They are Rosie Burton, Alex Davidson, Llinos Owen and Tom Hardy.  The occasion was organised by Hugh Rosenbaum, who hovered over the proceedings like a benevolent but slightly anxious mother hen (and wrote a glowing review for Double Reed News afterwards! – Issue 89, Winter 2009, page 33).  The tiny room at Burgh House was packed to the rafters, and extra chairs had to be sent for to accommodate all the bassoonists, pupils, relations, friends and other interested parties who were eager to squeeze in.

The three girls are all alumnae of the Southbank Sinfonia, and Tom is a veteran of – well, lots of things.  Each of the four had a terrific, characterful sound, and as a quartet their blend, unanimity of attack, discipline and intonation were a joy.  Most of the contra duties fell to Tom, although Alex’s Big Bertha got a look in too.

The programme managed to avoid the usual bassoon quartet chestnuts (though it would have been nice to hear Alan Ridout’s Pigs played really well) and instead gave us wide-ranging repertoire, from Senaillé and Fucik to Prokofiev, Stravinsky and beyond, mostly in arrangements – the arrangers including Boris Turner (a.k.a. Rosie Burton), Graham Sheen, and Andrew Skirrow (who turned out to be an old chum of Tom’s).

The concert also included the European premiere of Dance of the Polar Bears by Gernot Wolfgang, enterprisingly commissioned by a consortium (including Hugh Rosenbaum) from this highly regarded Austrian-born composer, who currently lives in Los Angeles.

It was concentrated, jazzy and lots of fun – and very difficult (as I know from having taken part in the first UK read-through… but that’s another story).  Some of the audience thought it perhaps outstayed its welcome;  I was too busy listening to notice.

The programme concluded with The Lone Arranger by Philip R Buttall;  we were invited to count the number of quotations from familiar works that crept in along the way.  I’ve forgotten the answer…

But the highlight for me was probably Andrew Skirrow’s arrangement of The Poacher (which tickled Hugh Rosenbaum, as he had laid on Lincolnshire Poacher cheese for the interval – and very nice it was too). 

 Here is an audio clip, courtesy of Tom:

[click on the arrow — and wind the volume up to max…] 

The point of writing this review now – four months after the event – is that Reed Rage has unfortunately been in abeyance since Llinos was involved in a rather nasty car accident.  We’re glad to hear she has completely recovered, and wish her well;  meanwhile, Reed Rage are gearing up for another evening of delights – so watch (and listen to) this space…

 Thanks to Tom for the invitation to write this piece, and for the audio clip.  And to the Reed Rage website for the picture.

The Rehearsal Orchestra — Mahler 9

January 18, 2010

Amazing weekend playing Mahler’s 9th Symphony (4th bassoon and contra!) with The Rehearsal Orchestra under Lev Parikian.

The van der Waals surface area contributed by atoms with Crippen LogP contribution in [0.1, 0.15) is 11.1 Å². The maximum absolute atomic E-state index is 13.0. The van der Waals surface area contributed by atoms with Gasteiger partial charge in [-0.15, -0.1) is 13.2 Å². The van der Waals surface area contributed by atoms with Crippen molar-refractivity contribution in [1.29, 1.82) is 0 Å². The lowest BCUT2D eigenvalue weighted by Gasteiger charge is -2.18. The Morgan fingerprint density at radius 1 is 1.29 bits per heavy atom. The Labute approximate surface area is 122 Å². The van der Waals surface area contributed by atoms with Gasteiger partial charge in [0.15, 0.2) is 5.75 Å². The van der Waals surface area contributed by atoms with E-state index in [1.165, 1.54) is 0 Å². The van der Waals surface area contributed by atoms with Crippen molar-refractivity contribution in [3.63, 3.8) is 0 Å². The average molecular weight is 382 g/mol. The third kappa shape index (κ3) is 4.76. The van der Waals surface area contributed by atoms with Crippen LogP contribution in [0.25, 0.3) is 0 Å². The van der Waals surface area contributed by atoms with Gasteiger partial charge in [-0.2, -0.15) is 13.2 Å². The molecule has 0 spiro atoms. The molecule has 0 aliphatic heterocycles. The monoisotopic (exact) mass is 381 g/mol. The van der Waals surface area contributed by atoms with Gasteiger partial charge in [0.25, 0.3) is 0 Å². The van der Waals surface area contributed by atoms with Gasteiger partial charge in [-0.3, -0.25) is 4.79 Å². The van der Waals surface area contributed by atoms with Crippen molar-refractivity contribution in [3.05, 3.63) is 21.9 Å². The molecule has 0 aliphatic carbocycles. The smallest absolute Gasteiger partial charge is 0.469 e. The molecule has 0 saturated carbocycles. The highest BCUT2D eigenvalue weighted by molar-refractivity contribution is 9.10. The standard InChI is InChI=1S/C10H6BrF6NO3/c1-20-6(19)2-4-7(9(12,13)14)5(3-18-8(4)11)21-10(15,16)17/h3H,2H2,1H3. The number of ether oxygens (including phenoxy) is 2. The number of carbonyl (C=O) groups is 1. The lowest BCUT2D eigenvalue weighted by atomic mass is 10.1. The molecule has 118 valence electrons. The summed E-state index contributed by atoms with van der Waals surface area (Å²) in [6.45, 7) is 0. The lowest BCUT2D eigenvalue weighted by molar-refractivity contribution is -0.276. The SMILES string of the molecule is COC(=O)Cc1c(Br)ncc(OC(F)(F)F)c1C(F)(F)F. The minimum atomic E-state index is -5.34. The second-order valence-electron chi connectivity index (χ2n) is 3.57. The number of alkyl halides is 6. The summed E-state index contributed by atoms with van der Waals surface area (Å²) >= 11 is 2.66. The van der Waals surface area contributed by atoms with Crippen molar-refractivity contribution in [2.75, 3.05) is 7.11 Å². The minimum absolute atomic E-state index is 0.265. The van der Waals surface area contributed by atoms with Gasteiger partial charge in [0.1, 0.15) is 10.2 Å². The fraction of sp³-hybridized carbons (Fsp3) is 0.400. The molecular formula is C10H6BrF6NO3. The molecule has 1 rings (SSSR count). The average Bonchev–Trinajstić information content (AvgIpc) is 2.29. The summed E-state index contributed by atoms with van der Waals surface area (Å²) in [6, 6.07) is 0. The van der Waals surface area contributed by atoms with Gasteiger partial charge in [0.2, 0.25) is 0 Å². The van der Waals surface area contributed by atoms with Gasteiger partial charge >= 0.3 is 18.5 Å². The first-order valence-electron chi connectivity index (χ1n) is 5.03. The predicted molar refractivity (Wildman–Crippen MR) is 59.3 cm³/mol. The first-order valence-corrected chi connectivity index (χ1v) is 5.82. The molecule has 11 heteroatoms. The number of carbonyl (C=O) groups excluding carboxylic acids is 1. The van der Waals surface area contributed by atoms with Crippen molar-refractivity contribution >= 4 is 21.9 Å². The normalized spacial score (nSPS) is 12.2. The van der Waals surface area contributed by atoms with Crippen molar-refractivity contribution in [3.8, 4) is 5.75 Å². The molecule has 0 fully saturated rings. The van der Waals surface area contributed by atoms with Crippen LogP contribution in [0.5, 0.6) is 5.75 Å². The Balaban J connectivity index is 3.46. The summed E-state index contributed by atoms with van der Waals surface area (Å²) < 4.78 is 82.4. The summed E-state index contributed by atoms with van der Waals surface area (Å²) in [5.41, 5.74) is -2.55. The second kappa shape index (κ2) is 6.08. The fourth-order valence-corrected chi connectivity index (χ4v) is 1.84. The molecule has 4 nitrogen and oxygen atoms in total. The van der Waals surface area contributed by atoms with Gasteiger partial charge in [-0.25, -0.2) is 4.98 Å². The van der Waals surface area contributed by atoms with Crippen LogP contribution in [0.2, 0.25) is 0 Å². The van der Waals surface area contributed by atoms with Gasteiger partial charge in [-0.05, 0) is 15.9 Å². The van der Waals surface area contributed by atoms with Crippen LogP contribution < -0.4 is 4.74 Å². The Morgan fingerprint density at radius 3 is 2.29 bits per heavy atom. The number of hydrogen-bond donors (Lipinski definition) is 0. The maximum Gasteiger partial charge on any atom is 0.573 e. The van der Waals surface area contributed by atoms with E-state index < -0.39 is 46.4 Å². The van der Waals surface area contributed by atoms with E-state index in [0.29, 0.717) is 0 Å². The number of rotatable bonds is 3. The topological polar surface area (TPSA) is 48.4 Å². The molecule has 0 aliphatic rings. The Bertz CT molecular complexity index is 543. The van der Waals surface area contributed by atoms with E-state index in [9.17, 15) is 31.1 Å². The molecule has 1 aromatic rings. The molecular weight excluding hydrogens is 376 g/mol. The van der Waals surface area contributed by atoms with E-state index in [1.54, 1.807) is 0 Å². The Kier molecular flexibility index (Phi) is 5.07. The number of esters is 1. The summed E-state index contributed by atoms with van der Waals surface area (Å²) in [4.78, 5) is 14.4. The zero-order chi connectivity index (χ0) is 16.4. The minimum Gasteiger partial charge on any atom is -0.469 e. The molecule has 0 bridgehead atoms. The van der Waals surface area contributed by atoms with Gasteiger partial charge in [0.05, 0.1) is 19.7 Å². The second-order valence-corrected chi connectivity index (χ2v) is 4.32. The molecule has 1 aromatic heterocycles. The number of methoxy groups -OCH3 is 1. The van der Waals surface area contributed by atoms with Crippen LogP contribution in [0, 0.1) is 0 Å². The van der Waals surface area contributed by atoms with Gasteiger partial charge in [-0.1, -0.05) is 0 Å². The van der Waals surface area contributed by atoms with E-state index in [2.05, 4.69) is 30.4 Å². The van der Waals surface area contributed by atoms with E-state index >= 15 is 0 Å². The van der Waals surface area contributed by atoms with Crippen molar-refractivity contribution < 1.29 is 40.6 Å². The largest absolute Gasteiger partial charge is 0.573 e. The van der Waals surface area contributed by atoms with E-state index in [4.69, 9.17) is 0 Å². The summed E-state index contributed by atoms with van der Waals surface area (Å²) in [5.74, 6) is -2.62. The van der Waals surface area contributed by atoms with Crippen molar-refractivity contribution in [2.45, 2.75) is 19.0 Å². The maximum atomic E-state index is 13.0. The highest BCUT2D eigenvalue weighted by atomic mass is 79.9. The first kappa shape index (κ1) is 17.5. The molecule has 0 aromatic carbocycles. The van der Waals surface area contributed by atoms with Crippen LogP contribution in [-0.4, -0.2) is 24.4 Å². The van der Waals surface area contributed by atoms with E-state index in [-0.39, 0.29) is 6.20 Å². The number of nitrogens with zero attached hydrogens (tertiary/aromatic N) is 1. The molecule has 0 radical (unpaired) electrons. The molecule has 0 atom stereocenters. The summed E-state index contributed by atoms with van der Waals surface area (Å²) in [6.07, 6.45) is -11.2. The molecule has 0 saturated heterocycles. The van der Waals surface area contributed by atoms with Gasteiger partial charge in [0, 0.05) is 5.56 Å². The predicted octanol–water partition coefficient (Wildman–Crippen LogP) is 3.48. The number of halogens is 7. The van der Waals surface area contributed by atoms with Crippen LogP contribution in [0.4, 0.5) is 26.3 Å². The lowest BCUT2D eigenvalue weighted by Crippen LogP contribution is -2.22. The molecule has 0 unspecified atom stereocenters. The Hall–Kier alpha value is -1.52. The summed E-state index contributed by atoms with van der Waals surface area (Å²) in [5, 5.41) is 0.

Orchestra leader was Eddie Reid, whom I well remember from the orchestra at English National Opera; serried ranks of magnificent players – amateurs and students – from all over the country, forming Mahler’s huge line-up. Shame there was no list of participants, as I didn’t know many of them apart from a couple of the other bassoons, and there were some really outstanding players.

Mahler 9 is an extraordinary work. written at the end of his life – subtitled by Leonard Bernstein ‘four ways of saying farewell’… Among Lev’s many illuminating and inspiring comments was the observation that the opening phrases represent ‘Mahler’s irregular heartbeat’ (which was soon to kill him) – and that the entire musical substance of the hour-and-a-half-long work is contained in the first six bars.

Saturday’s rehearsals were at Henry Wood Hall, a handsome deconsecrated 18th-century church much used by professional orchestras for rehearsals – well-lit, well-appointed and with a nice café in the crypt. For Sunday we moved to The Warehouse in Theed Street, in the hinterland behind Waterloo Station; a less comfortable venue but actually not too bad. Over the two days, Lev steered us through the complexities of the four movements, culminating in a ‘public’ run-through (I think there were a few brave souls upstairs listening) which was far more than a fair bash, and by the end was absolutely spellbinding.

Many thanks to Lev for his inspirational conducting (and cool head in adversity!); to Contac for suppressing my horrible cough for the duration; to Diana for pointing me in the direction of the Orchestra (and for playing too, and for stalwart ferrying of bassoon and contra as well as her double bass! – and for making the weekend such an enjoyable shared experience); to Caroline Stockmann for her tireless encouragement and fundraising (we each paid a fee to be there, but she told us that we are additionally being subsidised at between £75 and £115 per head: any generous musical millionaires out there?); and to Anne-Marie Norman for getting it all together – a fearsome administrative task executed with a light touch and a wry smile… What a great institution, and a great experience. Thank you!